III. When? – Most likely A.D. 56

ROMANS, was written approximately a year and a half into Paul's third missionary journey.

IV. Where? – Written from Corinth.

The apostle Paul was visiting the church at Corinth when his letter to the Romans was written. We deduce from Paul's mention of key individuals such as: Phoebe (16:1), Gaius (16:23), and Erastus (16:23) that he wrote Romans from Corinth. All of these people are associated with the church in Corinth and we also know that Cenchrea was Corinth's port (16:1). The church at Corinth was established by Paul on his second missionary journey (Acts 18:1).

The city of Corinth was as immoral a city as you can imagine. The most prominent structure in Corinth at that time was a temple to Aphrodite, the Greek goddess of love. Some, 1,000 priestesses, who were "temple" prostitutes, lived and worked there and came down into the city to offer their services to male citizens and foreign visitors. Even by pagan standards of its own culture, Corinth became so morally corrupt that its very name became synonymous with debauchery and moral depravity. For a modern-day comparison think Las Vegas, New Orleans and San Francisco all rolled into one. It's not hard to envision the apostle Paul, moved by the Holy Spirit, looking out over "sin city" describing man's lost condition in Romans 1:24-32.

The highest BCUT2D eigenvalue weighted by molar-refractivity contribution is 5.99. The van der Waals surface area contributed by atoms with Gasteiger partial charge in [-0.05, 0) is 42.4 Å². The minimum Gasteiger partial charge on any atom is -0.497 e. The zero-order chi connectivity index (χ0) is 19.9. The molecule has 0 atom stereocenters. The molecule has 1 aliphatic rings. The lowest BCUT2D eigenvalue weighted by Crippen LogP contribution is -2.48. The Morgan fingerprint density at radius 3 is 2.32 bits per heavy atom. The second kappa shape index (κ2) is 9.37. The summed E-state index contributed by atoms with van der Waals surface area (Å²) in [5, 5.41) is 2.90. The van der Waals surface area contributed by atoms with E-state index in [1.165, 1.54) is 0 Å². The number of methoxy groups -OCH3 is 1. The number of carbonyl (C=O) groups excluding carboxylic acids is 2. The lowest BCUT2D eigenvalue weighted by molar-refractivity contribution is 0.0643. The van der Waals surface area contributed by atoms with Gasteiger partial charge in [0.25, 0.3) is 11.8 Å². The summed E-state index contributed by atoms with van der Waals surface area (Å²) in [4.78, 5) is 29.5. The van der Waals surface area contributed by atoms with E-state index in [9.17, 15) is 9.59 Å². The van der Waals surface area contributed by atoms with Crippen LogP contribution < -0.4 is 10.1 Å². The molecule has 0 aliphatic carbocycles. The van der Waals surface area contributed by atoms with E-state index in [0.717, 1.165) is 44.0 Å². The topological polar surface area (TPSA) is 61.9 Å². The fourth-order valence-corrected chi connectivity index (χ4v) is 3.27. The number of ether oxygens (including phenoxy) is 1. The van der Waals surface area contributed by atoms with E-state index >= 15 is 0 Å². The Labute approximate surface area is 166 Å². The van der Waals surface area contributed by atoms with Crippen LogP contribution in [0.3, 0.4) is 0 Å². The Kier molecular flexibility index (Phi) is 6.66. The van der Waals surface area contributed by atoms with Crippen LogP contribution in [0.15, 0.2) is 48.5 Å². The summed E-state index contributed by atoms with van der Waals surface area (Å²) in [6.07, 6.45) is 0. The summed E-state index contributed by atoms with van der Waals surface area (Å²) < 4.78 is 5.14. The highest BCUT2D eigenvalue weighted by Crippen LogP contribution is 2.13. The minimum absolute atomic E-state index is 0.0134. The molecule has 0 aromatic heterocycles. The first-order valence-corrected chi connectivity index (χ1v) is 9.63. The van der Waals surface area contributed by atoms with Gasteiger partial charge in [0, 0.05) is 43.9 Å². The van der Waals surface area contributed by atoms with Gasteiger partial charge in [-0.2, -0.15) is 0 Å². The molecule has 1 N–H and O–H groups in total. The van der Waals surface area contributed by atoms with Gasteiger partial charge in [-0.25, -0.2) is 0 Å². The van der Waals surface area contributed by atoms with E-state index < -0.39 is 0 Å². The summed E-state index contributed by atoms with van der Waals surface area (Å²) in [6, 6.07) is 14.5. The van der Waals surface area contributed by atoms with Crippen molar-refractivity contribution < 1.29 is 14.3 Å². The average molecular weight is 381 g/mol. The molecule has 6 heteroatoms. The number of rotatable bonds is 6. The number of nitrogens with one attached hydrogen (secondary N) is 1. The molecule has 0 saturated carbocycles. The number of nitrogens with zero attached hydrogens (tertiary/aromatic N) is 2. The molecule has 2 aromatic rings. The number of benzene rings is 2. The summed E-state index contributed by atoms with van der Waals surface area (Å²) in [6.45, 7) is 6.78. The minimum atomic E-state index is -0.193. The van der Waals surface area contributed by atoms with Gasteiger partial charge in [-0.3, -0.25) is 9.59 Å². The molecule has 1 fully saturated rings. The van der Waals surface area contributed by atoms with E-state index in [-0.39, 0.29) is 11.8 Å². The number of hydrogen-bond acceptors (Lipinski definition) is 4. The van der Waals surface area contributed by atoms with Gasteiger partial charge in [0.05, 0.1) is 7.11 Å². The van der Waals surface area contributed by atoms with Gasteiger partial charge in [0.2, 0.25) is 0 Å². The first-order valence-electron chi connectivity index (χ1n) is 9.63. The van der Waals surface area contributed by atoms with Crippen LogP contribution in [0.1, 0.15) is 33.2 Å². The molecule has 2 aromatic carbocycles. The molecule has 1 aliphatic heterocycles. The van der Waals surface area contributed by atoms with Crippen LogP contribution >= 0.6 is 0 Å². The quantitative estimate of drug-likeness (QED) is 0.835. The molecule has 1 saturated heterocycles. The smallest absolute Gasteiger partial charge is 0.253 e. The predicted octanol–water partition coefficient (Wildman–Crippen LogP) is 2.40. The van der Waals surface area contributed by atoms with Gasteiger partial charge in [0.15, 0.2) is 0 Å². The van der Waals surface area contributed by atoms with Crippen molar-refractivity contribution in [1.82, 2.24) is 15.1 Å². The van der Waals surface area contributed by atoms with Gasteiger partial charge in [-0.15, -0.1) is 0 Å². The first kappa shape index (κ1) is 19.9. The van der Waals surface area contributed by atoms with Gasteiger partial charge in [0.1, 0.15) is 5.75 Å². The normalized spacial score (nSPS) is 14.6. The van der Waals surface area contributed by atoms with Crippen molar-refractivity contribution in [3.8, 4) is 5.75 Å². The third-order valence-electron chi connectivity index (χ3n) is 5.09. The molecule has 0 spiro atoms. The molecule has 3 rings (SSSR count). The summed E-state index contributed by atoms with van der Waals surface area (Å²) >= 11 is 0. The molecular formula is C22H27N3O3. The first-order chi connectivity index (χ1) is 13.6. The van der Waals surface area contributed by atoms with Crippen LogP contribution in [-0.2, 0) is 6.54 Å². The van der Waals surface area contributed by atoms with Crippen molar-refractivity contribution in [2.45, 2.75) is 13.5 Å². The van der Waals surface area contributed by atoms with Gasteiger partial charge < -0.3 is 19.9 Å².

V. Why? –introduction, doctrine and evangelism.

We've already mentioned that the primary purpose of Paul's letter was to instruct Roman believers on the great truths of the gospel of grace (1:16). The secondary purpose was to introduce himself to them as an apostle of God (1:1). The third purpose was to ask that they support him on his mission to carry the gospel beyond them to the rest of the known world.

We must recognize, however, that ultimately it was God who inspired Paul's letter to the Romans not only for their immediate benefit but also for all churches in all ages. Every word is for our instruction and inspiration (2 Tim. 3:16&17).

VI. How? – Inspired by the Holy Spirit through Paul, written by Tertius, in the home of Gaius,
delivered by Phoebe.

We know from chapter 16 verse 23 that, Gaius, hosted the apostle Paul during his 3 or 4 month stay in Corinth. We also know that while Paul dictated the epistle (inspired by God), a man named Tertius actually wrote down Paul's words (16:22). We know nothing else about Tertius except that he served as Paul's secretary on this occasion. The letter was delivered from Corinth to Rome by a sister in Christ named, Phoebe (16:1&2).

Questions for discussion:

1. Why is Romans such an important book for the church?

2. What are some similarities between the city of Rome, in Paul's day, and modern day America?

3. What is doctrine (a principle or creed of principles presented for acceptance or belief; a system of beliefs) and how does it affect our lives as believers?

4. How did God's prevention of Paul going to Rome during his missionary journeys ultimately benefit the church?

5. How can God's providence in our own lives be seen in everyday developments (see Rom. 8:38)?